Methodist Church of Great Britain Avoids ‘Hurtful Language’ Such as ‘Husband,’ ‘Wife’

The Methodist Church of Great Britain has instructed ministers to avoid using “hurtful language” such as “husband” and “wife.”

The changes to terminology are included in its “Inclusive Language Guide.”

According to the Methodist Church’s website, the guide helps one “understand why some words, phrases or images are offensive to other people.”

“As Christians, we need to have the courage for conversations that can sometimes be difficult, to recognise that we sometimes exclude people, to listen with humility, to repent of any hurtful language and to take care with how we listen and what we say or write, in the Spirit of Christ,” the guide begins.

In a section discussing why the guide is “important,” the church writes that “[i]t is crucial for our communications to be sensitive and inclusive because for such a long time, some groups have been marginalised and/or demonised by common culture.”

“There is infinite variety in the way that God’s creation is expressed in human life,” the guide describes. “This is worth bearing in mind as we speak and write. Terminology such as ‘husband’ and ‘wife’ may sound inoffensive but it makes assumptions about a family or personal life that is not the reality for many people.”

The church suggests using “parent,” “partner,” and “child” to ensure inclusivity and gender neutrality.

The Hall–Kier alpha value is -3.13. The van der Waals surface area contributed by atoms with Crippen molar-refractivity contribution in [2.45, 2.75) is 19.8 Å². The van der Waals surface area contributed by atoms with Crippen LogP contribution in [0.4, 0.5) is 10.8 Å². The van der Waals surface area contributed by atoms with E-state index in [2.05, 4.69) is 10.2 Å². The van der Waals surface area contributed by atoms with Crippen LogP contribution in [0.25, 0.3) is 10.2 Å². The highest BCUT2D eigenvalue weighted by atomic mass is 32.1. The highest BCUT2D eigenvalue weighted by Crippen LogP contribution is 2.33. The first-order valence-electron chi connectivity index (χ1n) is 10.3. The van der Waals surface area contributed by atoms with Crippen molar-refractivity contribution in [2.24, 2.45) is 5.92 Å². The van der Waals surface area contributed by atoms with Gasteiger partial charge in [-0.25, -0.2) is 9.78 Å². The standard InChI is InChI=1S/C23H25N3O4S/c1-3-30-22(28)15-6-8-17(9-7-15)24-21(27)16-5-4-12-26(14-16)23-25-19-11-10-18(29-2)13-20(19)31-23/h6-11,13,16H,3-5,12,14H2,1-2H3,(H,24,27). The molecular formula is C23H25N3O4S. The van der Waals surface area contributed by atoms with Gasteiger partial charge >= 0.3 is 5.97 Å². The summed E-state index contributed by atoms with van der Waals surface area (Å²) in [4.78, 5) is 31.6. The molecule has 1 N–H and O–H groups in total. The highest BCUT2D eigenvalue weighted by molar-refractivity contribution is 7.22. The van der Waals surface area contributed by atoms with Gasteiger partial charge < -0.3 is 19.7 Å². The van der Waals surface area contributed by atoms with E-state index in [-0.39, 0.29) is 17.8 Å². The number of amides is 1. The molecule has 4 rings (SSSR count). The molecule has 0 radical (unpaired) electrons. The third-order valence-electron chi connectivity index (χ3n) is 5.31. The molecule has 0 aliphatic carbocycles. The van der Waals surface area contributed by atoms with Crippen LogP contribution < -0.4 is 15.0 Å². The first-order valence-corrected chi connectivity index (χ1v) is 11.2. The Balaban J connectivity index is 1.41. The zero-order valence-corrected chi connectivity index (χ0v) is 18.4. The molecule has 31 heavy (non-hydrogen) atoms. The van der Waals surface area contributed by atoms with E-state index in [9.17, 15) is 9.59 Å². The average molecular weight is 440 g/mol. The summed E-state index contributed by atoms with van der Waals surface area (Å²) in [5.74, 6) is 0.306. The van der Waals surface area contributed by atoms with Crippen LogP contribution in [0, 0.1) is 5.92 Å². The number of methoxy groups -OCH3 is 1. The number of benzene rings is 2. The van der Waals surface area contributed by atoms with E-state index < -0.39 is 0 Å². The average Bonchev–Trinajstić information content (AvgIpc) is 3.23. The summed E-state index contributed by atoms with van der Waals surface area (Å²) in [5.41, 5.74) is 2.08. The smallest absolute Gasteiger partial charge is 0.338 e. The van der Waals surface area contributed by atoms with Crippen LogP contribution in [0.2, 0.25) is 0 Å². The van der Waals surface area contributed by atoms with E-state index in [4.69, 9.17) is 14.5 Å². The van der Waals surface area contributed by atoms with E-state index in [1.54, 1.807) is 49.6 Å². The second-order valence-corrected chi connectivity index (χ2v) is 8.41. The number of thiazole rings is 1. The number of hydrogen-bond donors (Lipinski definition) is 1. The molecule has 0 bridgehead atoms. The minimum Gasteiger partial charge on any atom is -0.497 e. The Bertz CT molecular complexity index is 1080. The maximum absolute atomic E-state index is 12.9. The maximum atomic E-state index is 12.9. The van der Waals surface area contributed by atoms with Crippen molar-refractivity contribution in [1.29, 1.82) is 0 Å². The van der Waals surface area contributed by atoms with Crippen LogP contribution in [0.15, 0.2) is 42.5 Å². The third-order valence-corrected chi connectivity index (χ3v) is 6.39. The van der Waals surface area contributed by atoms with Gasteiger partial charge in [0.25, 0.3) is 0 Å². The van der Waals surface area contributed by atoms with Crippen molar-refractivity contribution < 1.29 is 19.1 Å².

Church leaders are also told to use “anti-racist” language.

“It’s worth considering the need for the Church to take a restorative approach to any communication on the subject of racism, slavery, antisemitism and islamophobia and attempt to speak or write in a way that is not simply ‘not racist’ but is actively ‘anti-racist’,” the guide says. “Language is very powerful here. The words used to discuss power, privilege, racism and discrimination mean different things to different people. Language can uphold systems of white supremacy or encourage breaking it down or questioning it.”

The guide concludes by saying that there is “no definitive guide to ‘inclusive language.”

“Language, by its very nature, is constantly evolving. This guide is just a starting point, to get us talking, thinking, and sharing,” the document states. “If you’re reading this and feel that somebody or a group of people have been left out, get in touch to let us know and we’ll edit this guide to include them.”

The guide will be updated every six months.

American Faith reported that the Church of England also considered removing gendered language.

The Rev Joanna Stobart asked bishops “to provide more options for those who wish to use authorized liturgy and speak of God in a non-gendered way, particularly in authorized absolutions where many of the prayers offered for use refer to God using male pronouns.”

The Rev Ian Paul, a member of the General Synod and the Archbishops’ Council of the Church of England, warned against any departure from the original scriptures saying: “The use of male pronouns for God should not be understood as implying that God is male – which is a heresy. God is not sexed, unlike humanity.”

In a statement responding to criticism, a spokesperson for the Church of England said, “This is nothing new. Christians have recognised since ancient times that God is neither male nor female, yet the variety of ways of addressing and describing God found in scripture has not always been reflected in our worship.”

The spokesperson added that there are “no plans to abolish or substantially revise currently authorized liturgies, and no such changes could be made without extensive legislation.”